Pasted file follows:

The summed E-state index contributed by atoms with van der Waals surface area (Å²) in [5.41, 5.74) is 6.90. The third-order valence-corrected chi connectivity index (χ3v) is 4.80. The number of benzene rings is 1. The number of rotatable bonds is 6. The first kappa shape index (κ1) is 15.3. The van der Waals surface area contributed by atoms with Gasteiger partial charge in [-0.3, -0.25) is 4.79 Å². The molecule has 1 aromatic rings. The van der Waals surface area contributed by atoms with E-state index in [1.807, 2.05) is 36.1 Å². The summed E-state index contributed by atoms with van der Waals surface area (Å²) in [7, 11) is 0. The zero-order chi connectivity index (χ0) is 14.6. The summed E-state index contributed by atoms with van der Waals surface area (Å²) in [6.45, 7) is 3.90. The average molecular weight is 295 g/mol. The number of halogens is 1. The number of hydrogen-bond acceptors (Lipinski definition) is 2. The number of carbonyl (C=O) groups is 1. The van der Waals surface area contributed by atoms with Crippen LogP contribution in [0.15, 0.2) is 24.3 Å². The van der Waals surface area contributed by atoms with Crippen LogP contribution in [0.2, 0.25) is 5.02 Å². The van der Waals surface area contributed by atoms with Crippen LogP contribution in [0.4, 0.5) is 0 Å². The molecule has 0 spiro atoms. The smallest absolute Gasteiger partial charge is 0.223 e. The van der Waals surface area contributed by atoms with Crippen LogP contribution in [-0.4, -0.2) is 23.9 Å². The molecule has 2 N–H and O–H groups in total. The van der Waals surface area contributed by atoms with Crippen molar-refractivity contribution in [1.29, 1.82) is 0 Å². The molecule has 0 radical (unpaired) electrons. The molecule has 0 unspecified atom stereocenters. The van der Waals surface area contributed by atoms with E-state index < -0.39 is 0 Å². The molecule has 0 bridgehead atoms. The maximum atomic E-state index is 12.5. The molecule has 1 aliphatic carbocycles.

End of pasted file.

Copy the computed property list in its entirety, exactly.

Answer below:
The summed E-state index contributed by atoms with van der Waals surface area (Å²) in [5.41, 5.74) is 6.90. The third-order valence-corrected chi connectivity index (χ3v) is 4.80. The number of benzene rings is 1. The number of rotatable bonds is 6. The first kappa shape index (κ1) is 15.3. The van der Waals surface area contributed by atoms with Gasteiger partial charge in [-0.3, -0.25) is 4.79 Å². The molecule has 1 aromatic rings. The van der Waals surface area contributed by atoms with E-state index in [1.807, 2.05) is 36.1 Å². The summed E-state index contributed by atoms with van der Waals surface area (Å²) in [7, 11) is 0. The zero-order chi connectivity index (χ0) is 14.6. The summed E-state index contributed by atoms with van der Waals surface area (Å²) in [6.45, 7) is 3.90. The average molecular weight is 295 g/mol. The number of halogens is 1. The number of hydrogen-bond acceptors (Lipinski definition) is 2. The number of carbonyl (C=O) groups is 1. The van der Waals surface area contributed by atoms with Crippen LogP contribution in [0.15, 0.2) is 24.3 Å². The van der Waals surface area contributed by atoms with Crippen LogP contribution in [0.2, 0.25) is 5.02 Å². The van der Waals surface area contributed by atoms with Crippen LogP contribution in [0.4, 0.5) is 0 Å². The molecule has 0 spiro atoms. The smallest absolute Gasteiger partial charge is 0.223 e. The van der Waals surface area contributed by atoms with Crippen LogP contribution in [-0.4, -0.2) is 23.9 Å². The molecule has 2 N–H and O–H groups in total. The van der Waals surface area contributed by atoms with Crippen molar-refractivity contribution in [1.29, 1.82) is 0 Å². The molecule has 0 radical (unpaired) electrons. The molecule has 0 unspecified atom stereocenters. The van der Waals surface area contributed by atoms with E-state index < -0.39 is 0 Å². The molecule has 0 bridgehead atoms. The maximum atomic E-state index is 12.5. The molecule has 1 aliphatic carbocycles.